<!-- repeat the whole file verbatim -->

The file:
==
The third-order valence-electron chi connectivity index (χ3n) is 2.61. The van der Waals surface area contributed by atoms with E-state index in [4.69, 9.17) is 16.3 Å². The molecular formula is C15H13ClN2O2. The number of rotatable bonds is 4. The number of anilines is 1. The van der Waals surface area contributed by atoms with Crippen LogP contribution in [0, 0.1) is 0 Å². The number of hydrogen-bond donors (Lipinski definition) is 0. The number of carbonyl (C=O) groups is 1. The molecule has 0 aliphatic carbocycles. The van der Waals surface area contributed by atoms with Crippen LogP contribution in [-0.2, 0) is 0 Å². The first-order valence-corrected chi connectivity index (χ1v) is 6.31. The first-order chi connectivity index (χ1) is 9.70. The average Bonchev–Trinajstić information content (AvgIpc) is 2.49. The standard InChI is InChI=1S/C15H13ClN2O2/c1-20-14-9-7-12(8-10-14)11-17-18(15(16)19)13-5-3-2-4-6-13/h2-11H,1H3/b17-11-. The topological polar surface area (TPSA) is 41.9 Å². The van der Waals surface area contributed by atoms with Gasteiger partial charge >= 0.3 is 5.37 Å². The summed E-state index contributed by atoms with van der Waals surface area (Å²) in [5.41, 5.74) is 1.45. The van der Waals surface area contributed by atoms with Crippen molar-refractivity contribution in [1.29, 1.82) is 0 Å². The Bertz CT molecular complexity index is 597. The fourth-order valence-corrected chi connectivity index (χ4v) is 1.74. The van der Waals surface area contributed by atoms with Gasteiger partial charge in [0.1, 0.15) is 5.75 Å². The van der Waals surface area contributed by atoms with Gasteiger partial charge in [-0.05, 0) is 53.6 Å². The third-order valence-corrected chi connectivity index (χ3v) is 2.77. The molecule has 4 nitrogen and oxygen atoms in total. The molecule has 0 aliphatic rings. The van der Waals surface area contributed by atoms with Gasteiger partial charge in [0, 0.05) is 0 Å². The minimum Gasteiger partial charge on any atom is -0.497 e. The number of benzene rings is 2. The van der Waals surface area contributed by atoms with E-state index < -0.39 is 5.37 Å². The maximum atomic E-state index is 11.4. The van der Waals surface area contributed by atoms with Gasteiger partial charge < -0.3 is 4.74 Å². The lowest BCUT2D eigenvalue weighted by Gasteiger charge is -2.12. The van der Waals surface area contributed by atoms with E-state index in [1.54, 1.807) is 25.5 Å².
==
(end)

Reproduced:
The third-order valence-electron chi connectivity index (χ3n) is 2.61. The van der Waals surface area contributed by atoms with E-state index in [4.69, 9.17) is 16.3 Å². The molecular formula is C15H13ClN2O2. The number of rotatable bonds is 4. The number of anilines is 1. The van der Waals surface area contributed by atoms with Crippen LogP contribution in [0, 0.1) is 0 Å². The number of hydrogen-bond donors (Lipinski definition) is 0. The number of carbonyl (C=O) groups is 1. The molecule has 0 aliphatic carbocycles. The van der Waals surface area contributed by atoms with Crippen LogP contribution in [-0.2, 0) is 0 Å². The first-order valence-corrected chi connectivity index (χ1v) is 6.31. The first-order chi connectivity index (χ1) is 9.70. The average Bonchev–Trinajstić information content (AvgIpc) is 2.49. The standard InChI is InChI=1S/C15H13ClN2O2/c1-20-14-9-7-12(8-10-14)11-17-18(15(16)19)13-5-3-2-4-6-13/h2-11H,1H3/b17-11-. The topological polar surface area (TPSA) is 41.9 Å². The van der Waals surface area contributed by atoms with Gasteiger partial charge >= 0.3 is 5.37 Å². The summed E-state index contributed by atoms with van der Waals surface area (Å²) in [5.41, 5.74) is 1.45. The van der Waals surface area contributed by atoms with Crippen molar-refractivity contribution in [1.29, 1.82) is 0 Å². The Bertz CT molecular complexity index is 597. The fourth-order valence-corrected chi connectivity index (χ4v) is 1.74. The van der Waals surface area contributed by atoms with Gasteiger partial charge in [0.1, 0.15) is 5.75 Å². The van der Waals surface area contributed by atoms with Gasteiger partial charge in [-0.05, 0) is 53.6 Å². The third-order valence-corrected chi connectivity index (χ3v) is 2.77. The molecule has 4 nitrogen and oxygen atoms in total. The molecule has 0 aliphatic rings. The van der Waals surface area contributed by atoms with Gasteiger partial charge in [0, 0.05) is 0 Å². The minimum Gasteiger partial charge on any atom is -0.497 e. The number of benzene rings is 2. The van der Waals surface area contributed by atoms with E-state index < -0.39 is 5.37 Å². The maximum atomic E-state index is 11.4. The van der Waals surface area contributed by atoms with Gasteiger partial charge < -0.3 is 4.74 Å². The lowest BCUT2D eigenvalue weighted by Gasteiger charge is -2.12. The van der Waals surface area contributed by atoms with E-state index in [1.54, 1.807) is 25.5 Å².